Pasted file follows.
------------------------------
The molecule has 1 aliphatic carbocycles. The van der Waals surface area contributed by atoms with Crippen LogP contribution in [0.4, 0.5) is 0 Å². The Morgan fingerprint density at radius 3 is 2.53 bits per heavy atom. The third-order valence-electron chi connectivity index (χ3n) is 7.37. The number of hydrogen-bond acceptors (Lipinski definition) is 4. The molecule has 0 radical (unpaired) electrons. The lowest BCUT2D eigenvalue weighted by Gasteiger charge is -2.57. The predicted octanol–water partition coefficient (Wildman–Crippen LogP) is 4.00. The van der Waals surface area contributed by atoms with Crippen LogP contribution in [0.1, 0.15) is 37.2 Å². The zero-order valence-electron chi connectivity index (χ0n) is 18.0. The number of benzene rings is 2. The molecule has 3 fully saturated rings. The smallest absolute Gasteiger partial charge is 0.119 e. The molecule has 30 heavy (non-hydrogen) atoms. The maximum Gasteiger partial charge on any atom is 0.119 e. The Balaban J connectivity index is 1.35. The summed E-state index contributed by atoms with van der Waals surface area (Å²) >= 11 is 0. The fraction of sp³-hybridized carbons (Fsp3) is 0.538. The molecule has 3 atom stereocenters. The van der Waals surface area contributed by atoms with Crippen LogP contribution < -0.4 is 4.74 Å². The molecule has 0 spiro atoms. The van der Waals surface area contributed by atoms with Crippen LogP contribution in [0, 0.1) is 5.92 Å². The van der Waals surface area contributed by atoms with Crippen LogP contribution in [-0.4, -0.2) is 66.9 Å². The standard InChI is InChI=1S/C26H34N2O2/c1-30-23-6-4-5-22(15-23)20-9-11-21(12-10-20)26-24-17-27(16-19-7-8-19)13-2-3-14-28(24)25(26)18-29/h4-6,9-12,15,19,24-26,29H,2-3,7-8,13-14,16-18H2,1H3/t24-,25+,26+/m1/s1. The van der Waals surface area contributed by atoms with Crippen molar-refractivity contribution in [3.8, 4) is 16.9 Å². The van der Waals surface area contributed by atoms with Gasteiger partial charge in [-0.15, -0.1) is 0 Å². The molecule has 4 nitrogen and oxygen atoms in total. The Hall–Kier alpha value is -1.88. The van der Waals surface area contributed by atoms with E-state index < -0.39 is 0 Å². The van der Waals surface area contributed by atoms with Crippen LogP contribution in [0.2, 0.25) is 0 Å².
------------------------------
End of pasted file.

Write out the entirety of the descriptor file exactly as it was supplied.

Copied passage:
The molecule has 1 aliphatic carbocycles. The van der Waals surface area contributed by atoms with Crippen LogP contribution in [0.4, 0.5) is 0 Å². The Morgan fingerprint density at radius 3 is 2.53 bits per heavy atom. The third-order valence-electron chi connectivity index (χ3n) is 7.37. The number of hydrogen-bond acceptors (Lipinski definition) is 4. The molecule has 0 radical (unpaired) electrons. The lowest BCUT2D eigenvalue weighted by Gasteiger charge is -2.57. The predicted octanol–water partition coefficient (Wildman–Crippen LogP) is 4.00. The van der Waals surface area contributed by atoms with Crippen LogP contribution in [0.1, 0.15) is 37.2 Å². The zero-order valence-electron chi connectivity index (χ0n) is 18.0. The number of benzene rings is 2. The molecule has 3 fully saturated rings. The smallest absolute Gasteiger partial charge is 0.119 e. The molecule has 30 heavy (non-hydrogen) atoms. The maximum Gasteiger partial charge on any atom is 0.119 e. The Balaban J connectivity index is 1.35. The summed E-state index contributed by atoms with van der Waals surface area (Å²) >= 11 is 0. The fraction of sp³-hybridized carbons (Fsp3) is 0.538. The molecule has 3 atom stereocenters. The van der Waals surface area contributed by atoms with Crippen LogP contribution < -0.4 is 4.74 Å². The molecule has 0 spiro atoms. The van der Waals surface area contributed by atoms with Crippen LogP contribution in [0, 0.1) is 5.92 Å². The van der Waals surface area contributed by atoms with Crippen LogP contribution in [-0.4, -0.2) is 66.9 Å². The standard InChI is InChI=1S/C26H34N2O2/c1-30-23-6-4-5-22(15-23)20-9-11-21(12-10-20)26-24-17-27(16-19-7-8-19)13-2-3-14-28(24)25(26)18-29/h4-6,9-12,15,19,24-26,29H,2-3,7-8,13-14,16-18H2,1H3/t24-,25+,26+/m1/s1. The van der Waals surface area contributed by atoms with Crippen molar-refractivity contribution in [3.8, 4) is 16.9 Å². The van der Waals surface area contributed by atoms with Gasteiger partial charge in [-0.15, -0.1) is 0 Å². The molecule has 4 nitrogen and oxygen atoms in total. The Hall–Kier alpha value is -1.88. The van der Waals surface area contributed by atoms with E-state index < -0.39 is 0 Å². The van der Waals surface area contributed by atoms with Crippen LogP contribution in [0.2, 0.25) is 0 Å².